In their report, Bouchard and Taylor—but mainly Bouchard, who did the bulk of the writing, insiders say- argue that the responsibility for open-mindedness and desire for change lie mainly with one people: the French Canadians themselves.

“It’s principally from this milieu that the crisis arose,” the commissioners write, adding that many French Canadians “have a strong feeling of insecurity for the survival of their culture.” They fear losing their “values, language, tradition and customs” and of eventually “disappearing” entirely as a French-speaking minority in North America.

Self-doubt and “the fear of the Other”—are “the two great hindrances from the French-Canadian past,” the commissioners write.

“In the past, the threat came mainly from the anglophone. Before that, it was the lifestyle brought on by industrialization. Today, for many, it’s the immigrant.” What Quebec now faces is not the traditional “deux solitudes” of French and English, but rather “deux inquiètudes”—the twin anxieties of the majority and the new minorities, the commissioners say.

The “members of a strong ethnocultural majority fear being submerged by minorities who themselves are fragile and worried about the future, especially immigrants trying to find their feet in their adoptive society,” write the scholars, who in footnotes liberally quote from oral testimony as well as written briefs presented at the hearings last fall.

Bouchard and Taylor also compare Quebec’s immigration situation with that of other provinces, noting that Quebec has far fewer immigrants (11.5 per cent per capita, compared with 28 per cent in Ontario and British Columbia, and 16 per cent in Alberta) and far fewer ethnocultural minorities generally (21 per cent in metropolitan Montreal vs. 46 per cent in Toronto and 40 per cent in Vancouver).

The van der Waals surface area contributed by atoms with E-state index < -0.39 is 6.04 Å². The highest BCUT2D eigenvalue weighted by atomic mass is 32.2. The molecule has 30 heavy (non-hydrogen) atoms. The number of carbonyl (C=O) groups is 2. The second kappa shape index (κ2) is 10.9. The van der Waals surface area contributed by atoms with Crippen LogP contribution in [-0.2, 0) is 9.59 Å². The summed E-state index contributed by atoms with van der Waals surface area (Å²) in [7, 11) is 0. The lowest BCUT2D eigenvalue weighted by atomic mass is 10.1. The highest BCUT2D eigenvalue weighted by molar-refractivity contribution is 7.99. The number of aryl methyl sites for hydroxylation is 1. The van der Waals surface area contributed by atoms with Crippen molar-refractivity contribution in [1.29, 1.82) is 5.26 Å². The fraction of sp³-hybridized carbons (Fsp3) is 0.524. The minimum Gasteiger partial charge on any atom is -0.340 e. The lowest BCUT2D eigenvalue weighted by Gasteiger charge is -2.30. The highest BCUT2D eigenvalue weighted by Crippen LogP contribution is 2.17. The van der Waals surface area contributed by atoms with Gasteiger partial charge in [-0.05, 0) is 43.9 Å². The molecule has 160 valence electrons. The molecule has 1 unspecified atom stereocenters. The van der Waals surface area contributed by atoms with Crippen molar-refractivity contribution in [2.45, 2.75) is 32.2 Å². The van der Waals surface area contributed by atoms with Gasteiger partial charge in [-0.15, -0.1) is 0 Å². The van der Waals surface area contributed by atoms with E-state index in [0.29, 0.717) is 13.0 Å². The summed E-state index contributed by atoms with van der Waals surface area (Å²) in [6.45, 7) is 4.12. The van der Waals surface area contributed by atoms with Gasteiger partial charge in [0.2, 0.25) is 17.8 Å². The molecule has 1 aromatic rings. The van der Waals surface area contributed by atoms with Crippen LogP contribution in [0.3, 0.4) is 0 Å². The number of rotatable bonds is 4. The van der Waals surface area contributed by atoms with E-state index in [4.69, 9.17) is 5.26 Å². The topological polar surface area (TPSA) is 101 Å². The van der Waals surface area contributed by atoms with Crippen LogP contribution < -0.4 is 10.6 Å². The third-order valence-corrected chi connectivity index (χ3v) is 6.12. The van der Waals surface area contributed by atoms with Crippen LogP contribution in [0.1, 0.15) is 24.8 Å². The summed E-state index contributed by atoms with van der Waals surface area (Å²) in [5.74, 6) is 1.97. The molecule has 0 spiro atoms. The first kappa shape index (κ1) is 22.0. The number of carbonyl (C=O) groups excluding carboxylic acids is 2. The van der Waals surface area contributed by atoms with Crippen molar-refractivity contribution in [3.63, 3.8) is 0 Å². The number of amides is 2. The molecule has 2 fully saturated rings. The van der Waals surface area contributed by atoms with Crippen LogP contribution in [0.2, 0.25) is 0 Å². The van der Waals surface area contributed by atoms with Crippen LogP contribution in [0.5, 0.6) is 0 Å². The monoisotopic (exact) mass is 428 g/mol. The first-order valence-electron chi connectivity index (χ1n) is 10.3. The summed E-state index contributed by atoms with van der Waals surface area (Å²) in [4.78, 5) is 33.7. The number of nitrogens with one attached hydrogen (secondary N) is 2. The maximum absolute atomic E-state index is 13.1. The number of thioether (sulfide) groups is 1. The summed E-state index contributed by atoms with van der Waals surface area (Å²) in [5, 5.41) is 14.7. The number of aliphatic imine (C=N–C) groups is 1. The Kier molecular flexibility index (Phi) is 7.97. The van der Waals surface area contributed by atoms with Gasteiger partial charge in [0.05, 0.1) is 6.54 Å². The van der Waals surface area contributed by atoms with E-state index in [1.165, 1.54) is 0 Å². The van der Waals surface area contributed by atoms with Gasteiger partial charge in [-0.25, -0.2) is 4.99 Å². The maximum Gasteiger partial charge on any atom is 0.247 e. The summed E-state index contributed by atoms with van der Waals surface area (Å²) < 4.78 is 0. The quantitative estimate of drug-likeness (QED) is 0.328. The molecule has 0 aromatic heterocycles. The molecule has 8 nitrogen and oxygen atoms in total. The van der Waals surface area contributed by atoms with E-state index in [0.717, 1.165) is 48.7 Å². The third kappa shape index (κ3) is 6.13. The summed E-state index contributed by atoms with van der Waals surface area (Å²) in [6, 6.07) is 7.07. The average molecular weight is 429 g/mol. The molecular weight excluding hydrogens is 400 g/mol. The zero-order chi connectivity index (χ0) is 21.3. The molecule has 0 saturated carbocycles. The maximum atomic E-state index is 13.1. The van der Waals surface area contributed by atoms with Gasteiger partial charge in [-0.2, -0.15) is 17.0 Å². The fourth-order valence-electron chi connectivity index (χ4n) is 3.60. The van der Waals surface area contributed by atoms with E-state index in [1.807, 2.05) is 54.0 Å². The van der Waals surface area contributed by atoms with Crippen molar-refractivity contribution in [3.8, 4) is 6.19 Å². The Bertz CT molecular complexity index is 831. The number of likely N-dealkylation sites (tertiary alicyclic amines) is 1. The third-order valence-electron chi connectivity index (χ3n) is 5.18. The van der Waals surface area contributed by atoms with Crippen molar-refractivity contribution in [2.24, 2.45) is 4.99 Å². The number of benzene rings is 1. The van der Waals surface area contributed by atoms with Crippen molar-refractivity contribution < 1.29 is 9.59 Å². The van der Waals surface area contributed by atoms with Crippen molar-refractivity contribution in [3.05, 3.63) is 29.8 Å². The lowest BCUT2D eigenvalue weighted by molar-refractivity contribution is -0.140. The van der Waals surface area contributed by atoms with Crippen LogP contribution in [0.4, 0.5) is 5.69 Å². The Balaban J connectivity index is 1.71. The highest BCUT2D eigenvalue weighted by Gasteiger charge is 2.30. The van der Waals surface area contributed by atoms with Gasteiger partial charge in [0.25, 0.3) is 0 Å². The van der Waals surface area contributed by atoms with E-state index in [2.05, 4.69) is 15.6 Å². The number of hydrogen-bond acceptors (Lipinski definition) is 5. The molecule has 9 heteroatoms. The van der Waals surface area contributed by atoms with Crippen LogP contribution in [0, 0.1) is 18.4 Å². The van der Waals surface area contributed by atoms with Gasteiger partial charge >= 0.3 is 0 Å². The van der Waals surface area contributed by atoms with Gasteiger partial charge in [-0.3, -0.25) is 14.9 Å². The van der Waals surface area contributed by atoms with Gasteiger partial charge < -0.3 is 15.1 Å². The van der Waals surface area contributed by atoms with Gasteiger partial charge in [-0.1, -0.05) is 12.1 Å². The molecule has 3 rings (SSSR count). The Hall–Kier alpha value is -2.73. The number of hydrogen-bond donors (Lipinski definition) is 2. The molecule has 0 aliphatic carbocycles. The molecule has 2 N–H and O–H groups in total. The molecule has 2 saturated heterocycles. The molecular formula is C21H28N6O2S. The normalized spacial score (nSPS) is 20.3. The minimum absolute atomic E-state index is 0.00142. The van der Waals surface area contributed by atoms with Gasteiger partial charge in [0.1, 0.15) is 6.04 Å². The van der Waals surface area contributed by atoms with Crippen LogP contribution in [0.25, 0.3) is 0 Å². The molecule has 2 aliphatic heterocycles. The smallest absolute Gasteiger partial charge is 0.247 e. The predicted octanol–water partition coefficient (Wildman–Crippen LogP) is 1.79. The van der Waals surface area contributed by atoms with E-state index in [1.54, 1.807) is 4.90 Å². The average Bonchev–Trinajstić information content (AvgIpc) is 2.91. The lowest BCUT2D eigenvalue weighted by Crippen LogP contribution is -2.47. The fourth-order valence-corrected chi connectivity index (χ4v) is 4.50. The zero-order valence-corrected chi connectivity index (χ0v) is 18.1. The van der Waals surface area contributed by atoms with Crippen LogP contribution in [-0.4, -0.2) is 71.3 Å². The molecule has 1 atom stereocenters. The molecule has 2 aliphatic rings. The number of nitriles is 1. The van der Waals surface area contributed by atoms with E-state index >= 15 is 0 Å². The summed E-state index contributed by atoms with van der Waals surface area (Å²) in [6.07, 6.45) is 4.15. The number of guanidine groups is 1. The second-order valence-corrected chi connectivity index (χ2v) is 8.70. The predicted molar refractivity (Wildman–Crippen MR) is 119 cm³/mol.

Quebec’s accommodation crisis dates to March 2006, when the Supreme Court of Canada ruled in favour of a Montreal Sikh teenager who wanted to keep wearing his kirpan, the traditional ceremonial dagger of baptized orthodox Sikh men, to school.

A series of media-fuelled controversies over demands for accommodation by religious minorities followed.

For example: The Association of Maritime Employers agreed to re-examine its workplace rules after orthodox Sikh truck drivers objected to wearing safety helmets instead of their turbans at the Port of Montreal.

A Montreal YMCA frosted the windows of an exercise room so that ultraorthodox Jewish neighbours wouldn’t have to watch women exercising.

And Montreal policewomen were advised in a training brochure to let their male colleagues take charge when visiting Hasidic neighborhoods.

The “scandals” came to a head in January 2007 with the publication of a “code of life” by the village council of Hérouxville in the Mauricie region, in which foreigners were advised that public stonings and female circumcision were not allowed in the community.